Keith, what N level are you aiming for?

March 11, 2009
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Categories: Fertilizing, Growing Daffodils

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Hey –

I’m posting this to Daffnet as others may be wondering the same thing

W/your experiments, you said you had 1 ppm Nitrogen before fertilizing

What’s your end level goal, give or take?

 

-s

One response to “Keith, what N level are you aiming for?”

  1. Keith Kridler says:

    Where the Golden Dawn across the creek is my N levels are/were 1 PPM or Part Per Million. Phosphorus is only 8 PPM and Potassium is only 33 PPM. PH is 4.5. According to my county agent it should be a lifeless desert. Again we ONLY added Nitrogen for these photos.
     
    Just across the creek where the Martha Washington and Laurens Koster are growing along with John Reeds seedlings we are at 8 PPM Nitrogen. Size is better and color is better in the daffodils but fast growing weeds show a lighter green. We have 48 PPM Phosphorus in these heavy loam soils and they recommend 50 PPM. Size and color of blooms could be coming from this being just about what is recommended for onions.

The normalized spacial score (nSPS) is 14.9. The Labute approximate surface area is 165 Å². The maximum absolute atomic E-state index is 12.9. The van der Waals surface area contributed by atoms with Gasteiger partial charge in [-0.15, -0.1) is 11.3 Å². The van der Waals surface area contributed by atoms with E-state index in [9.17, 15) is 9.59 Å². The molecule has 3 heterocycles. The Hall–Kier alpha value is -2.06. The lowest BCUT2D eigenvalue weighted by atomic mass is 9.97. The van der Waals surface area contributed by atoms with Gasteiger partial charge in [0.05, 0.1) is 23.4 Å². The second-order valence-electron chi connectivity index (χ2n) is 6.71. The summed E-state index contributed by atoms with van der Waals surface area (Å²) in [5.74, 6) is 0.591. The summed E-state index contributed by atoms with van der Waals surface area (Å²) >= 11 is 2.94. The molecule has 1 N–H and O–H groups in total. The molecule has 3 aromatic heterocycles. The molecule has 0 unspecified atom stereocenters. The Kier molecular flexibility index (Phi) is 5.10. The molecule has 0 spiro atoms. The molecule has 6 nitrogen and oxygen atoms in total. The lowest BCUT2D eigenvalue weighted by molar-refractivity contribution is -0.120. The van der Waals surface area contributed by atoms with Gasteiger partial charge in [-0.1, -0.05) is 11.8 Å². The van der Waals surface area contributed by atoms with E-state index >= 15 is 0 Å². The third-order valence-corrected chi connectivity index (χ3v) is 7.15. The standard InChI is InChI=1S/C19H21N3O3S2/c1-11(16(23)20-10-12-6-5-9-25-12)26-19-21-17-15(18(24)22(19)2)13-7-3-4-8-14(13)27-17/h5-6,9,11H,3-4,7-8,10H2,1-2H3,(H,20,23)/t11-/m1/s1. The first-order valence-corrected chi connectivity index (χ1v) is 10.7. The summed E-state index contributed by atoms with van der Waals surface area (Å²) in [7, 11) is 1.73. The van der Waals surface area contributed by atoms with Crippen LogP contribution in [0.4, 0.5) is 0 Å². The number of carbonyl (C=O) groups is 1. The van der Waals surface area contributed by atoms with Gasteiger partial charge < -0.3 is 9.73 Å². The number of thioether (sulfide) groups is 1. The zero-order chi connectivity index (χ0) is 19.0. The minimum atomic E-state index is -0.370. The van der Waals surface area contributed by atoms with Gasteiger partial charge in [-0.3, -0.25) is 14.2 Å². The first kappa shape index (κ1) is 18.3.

Potassium is at 82 PPM and they recommend 125 PPM. Again this is for onions as our state soil testing labs have nothing to recommend for growing daffodils and we have never gotten any feed back from what the various commercial growers have in their soil tests. I could add nitrogen and Potassium with Potassium Nitrate and this would also raise the soil PH.
     
    In my front yard daffodils on two acres of sandy soils I have 21 PPM nitrogen. This is about half of what they recommend for growing Onions in a commercial field and this might actually be a good target or even a little high as we don’t want to feed the weeds too much as I have to maintain a grass lawn in the summer according to city codes. Phosphorus is at 30 PPM where the minimum they recommend again is 50 PPM. Potassium is 102 PPM with the target for onions at 125 minimum.
     
    Again for Onions they recommend 50 PPM Phosphorus and 125 PPM Potassium as a minimum and we are low on all of these in all locations. Some areas are lower than others and we are short Boron and Copper in some areas and just barely make the minimums in most other trace elements. Again I am just having to guess but you want onions to grow a good sized “bulb” BUT it needs to grow slow enough to store well before it is sold and not rot in storage.
     
    It would make sense that you would want nitrogen and other soil nutrients available at root depth once the daffodils are actively growing roots. Then starve the soil for nitrogen so that by the time you go to lift and store bulbs or leave them in the soil that either the bulbs would have pulled up the excess and used this nitrogen or other companion plants are pulling out of the soil any excess nitrogen so you don’t end up feeding basal rot which also likes excess nitrogen. Keith Kridler Mt. Pleasant, Texas